By: Hope Alegre
The recovery stage is crucial in allowing your muscles to repair, rebuild and strengthen after a workout. Besides rest days, there is more you can do to accelerate the process so that your body performs better with a reduced risk of injuries. In addition to typical recovery methods are the more unconventional options that one should consider adopting.
First up is cryotherapy. Although the method is not new, it takes a conventional ice bath or ice pack and upgrades the idea behind it. Since cryotherapy uses much colder temps, it triggers an internal systemic anti-inflammatory response that helps relieve joint and muscle soreness, all while promoting better circulation and oxygenation. While whole body cryotherapy relieves general inflammation, spot cryotherapy is a safe localized cooling technology that is available to relieve parts of the body that may require more attention. It also provides immediate relief due to the body circulating blood rapidly to the areas that are being cooled. Although many cryotherapy chambers use cold nitrogen gas, the rise in electric cryotherapy is not only safer but still possesses all the same benefits.
Red light treatment is another option that many may not consider when thinking about muscle recovery. Although it is more commonly known for its benefits in treating and stimulating the skin, its benefits penetrate deeper than that. With a wavelength near-infrared, not only is it natural, but the body’s cells can absorb and utilize it. The light interacting with the mitochondria—the powerhouse of the cell—produces ATP, which is used for energy and allows for quick and efficient recovery time as energy is made more readily available. Evidence suggests that it not only has an anti-inflammatory asset but using it before and after a workout leads to reduced muscle strength loss, less muscle soreness and reduced muscle stiffness when it comes to the range of motion.
Acupuncture and dry needling are also not new concepts but aren’t usually utilized as a go-to for muscle recovery. They are similar but ultimately manage pain differently. Although acupuncture works to redirect and reposition the body’s chi—the flow of energy—to relieve tension, stress and pain, it also increases local blood supply and oxygenation while releasing feel-good endorphins that work to relieve pain. Acupuncture essentially creates a small injury that prompts your body to heal quickly. This results in the stimulation of healing on the surrounding tissues, muscles, fascia and nerves. Dry needling is used to treat muscular and myofascial pain. It is an intramuscular stimulation that targets the muscle’s trigger point and encourages a biochemical and mechanical change in the body that relieves pain and muscle tension.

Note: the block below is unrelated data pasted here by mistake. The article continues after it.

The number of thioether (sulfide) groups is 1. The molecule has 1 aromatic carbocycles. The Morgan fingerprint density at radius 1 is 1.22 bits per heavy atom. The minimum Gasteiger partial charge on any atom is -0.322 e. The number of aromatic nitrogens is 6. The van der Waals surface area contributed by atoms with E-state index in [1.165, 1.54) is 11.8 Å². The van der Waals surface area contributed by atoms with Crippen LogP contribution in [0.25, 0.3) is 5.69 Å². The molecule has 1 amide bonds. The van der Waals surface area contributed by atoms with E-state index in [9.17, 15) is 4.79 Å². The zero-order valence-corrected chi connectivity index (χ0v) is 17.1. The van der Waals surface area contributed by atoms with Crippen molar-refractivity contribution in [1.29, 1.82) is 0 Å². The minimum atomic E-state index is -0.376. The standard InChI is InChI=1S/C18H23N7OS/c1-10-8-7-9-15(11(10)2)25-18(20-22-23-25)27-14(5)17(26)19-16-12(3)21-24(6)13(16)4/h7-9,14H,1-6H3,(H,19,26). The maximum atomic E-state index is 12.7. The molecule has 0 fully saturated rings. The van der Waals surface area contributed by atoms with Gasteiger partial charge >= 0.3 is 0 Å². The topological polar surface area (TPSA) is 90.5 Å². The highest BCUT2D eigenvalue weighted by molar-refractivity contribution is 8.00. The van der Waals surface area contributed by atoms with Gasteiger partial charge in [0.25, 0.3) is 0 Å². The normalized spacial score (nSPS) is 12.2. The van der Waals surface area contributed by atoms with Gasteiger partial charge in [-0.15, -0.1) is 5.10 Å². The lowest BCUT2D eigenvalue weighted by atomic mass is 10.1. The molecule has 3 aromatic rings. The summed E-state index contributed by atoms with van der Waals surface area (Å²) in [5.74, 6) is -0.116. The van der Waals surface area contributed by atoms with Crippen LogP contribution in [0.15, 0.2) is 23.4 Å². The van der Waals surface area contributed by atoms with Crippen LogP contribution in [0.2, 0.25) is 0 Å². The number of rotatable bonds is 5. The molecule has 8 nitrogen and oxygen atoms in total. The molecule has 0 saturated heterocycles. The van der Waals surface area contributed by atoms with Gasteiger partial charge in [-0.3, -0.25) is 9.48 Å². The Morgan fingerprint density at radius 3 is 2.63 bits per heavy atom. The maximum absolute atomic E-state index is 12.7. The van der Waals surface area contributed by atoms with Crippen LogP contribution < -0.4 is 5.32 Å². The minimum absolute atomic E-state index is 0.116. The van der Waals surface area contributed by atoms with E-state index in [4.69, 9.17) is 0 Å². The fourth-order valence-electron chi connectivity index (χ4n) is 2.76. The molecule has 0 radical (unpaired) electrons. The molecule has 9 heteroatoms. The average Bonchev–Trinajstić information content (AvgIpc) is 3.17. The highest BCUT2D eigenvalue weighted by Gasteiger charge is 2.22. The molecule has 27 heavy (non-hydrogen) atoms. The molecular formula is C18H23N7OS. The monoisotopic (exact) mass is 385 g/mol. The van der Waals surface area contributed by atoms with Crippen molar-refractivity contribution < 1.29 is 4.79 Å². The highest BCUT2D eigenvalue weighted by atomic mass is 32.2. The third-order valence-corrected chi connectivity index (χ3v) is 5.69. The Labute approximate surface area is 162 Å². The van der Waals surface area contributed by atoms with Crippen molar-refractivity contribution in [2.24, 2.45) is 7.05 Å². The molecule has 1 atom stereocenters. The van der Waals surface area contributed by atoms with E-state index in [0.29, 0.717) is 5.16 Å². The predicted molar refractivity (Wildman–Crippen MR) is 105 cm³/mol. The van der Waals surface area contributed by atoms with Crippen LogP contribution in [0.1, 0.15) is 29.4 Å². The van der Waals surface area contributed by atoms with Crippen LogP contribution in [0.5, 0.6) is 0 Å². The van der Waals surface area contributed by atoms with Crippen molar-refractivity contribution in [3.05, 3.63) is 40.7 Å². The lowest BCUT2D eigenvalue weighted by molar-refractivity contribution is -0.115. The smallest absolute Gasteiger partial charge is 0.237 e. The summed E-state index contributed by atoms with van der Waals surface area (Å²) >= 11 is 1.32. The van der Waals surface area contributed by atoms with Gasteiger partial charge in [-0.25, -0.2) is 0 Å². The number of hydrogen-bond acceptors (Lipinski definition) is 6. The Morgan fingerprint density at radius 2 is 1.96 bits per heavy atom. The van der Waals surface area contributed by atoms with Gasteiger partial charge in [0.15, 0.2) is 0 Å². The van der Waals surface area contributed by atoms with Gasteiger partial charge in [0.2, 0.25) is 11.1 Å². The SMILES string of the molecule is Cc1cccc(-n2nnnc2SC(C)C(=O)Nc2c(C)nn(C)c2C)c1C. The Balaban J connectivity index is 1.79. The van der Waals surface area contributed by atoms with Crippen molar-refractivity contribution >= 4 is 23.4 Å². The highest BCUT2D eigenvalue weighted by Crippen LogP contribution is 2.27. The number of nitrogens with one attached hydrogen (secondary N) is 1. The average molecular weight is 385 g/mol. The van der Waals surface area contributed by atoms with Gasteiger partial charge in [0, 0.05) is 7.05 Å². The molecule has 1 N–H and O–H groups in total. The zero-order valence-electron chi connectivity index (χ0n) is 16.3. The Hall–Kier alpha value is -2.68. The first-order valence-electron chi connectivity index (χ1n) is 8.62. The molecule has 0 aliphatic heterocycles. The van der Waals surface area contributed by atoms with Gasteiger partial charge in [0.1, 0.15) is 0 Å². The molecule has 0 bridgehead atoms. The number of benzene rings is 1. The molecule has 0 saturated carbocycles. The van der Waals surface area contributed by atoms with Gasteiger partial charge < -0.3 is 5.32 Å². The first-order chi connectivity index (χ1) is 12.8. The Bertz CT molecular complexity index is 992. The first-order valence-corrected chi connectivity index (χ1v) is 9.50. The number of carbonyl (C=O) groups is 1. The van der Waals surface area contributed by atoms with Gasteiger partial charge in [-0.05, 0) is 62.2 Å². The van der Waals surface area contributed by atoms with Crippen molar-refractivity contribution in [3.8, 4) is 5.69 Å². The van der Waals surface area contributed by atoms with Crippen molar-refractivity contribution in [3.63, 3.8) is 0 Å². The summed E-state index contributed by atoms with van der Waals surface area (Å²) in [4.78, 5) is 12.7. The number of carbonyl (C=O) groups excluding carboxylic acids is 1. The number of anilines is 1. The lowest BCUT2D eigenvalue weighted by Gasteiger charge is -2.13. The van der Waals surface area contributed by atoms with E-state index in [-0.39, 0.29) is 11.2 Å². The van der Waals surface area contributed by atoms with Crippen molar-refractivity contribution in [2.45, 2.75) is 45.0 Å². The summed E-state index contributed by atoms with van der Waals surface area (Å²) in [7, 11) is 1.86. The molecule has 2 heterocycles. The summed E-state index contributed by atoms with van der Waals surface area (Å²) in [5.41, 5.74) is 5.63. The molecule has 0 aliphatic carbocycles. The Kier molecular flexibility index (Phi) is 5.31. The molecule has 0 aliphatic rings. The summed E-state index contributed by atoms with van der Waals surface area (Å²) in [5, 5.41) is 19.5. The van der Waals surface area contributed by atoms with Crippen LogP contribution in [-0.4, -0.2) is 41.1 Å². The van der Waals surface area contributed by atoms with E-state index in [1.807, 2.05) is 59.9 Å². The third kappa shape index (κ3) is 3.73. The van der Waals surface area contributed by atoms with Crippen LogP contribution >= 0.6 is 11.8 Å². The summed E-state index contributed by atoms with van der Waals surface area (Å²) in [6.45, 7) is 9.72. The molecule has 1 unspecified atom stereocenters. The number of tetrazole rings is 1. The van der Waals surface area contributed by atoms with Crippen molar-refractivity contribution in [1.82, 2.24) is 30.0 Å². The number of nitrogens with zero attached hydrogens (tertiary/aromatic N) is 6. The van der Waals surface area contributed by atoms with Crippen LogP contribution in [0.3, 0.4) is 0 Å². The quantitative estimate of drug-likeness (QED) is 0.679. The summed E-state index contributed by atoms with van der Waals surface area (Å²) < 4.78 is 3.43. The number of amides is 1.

Sensory deprivation tanks have seen a rise in popularity despite having been around since 1954. Additionally, Epsom salt has been used as a bath soak, however float tanks take it to an elevated level. In terms of muscle recovery, the high salinity soothes the muscles, and the anti-gravity effect it creates allows for the body to completely relax and decrease all pressure and pain—allowing the body to release and lengthen. Epsom salt is scientifically known as magnesium sulfate, and the high amounts of magnesium that the float tanks contain helps to relieve muscle cramping, which allows for improved function. The stress of training not only affects the body but the mind as well. This in turn can negatively affect a person’s sleep, which ultimately affects any healing process that occurs. The float tank offers ultimate relaxation, removing all senses. Since the water is warmed to body temperature, not only does it help the muscles relax, but it almost becomes unclear where one ends and the other begins. This allows you to quiet the mind and fall into a deeply relaxed state.
Something a little more feasible that can be used every day is tart cherry juice. It improves recovery of isometric muscle strength after an intense workout, and the antioxidant compounds (polyphenols) help keep inflammation levels in check to help the body repair faster. The potassium that the juice contains also aids in muscle recovery. Studies show it works best when drank days before and 48 hours after intense workouts. Since the juice contains large amounts of sugars and calories, it is best to drink before or after a workout.
You don’t have to be an elite athlete to benefit from these unconventional muscle recovery options. CrossFit, gym training or any other training that you are passionate about is cause enough to indulge in the care of your body.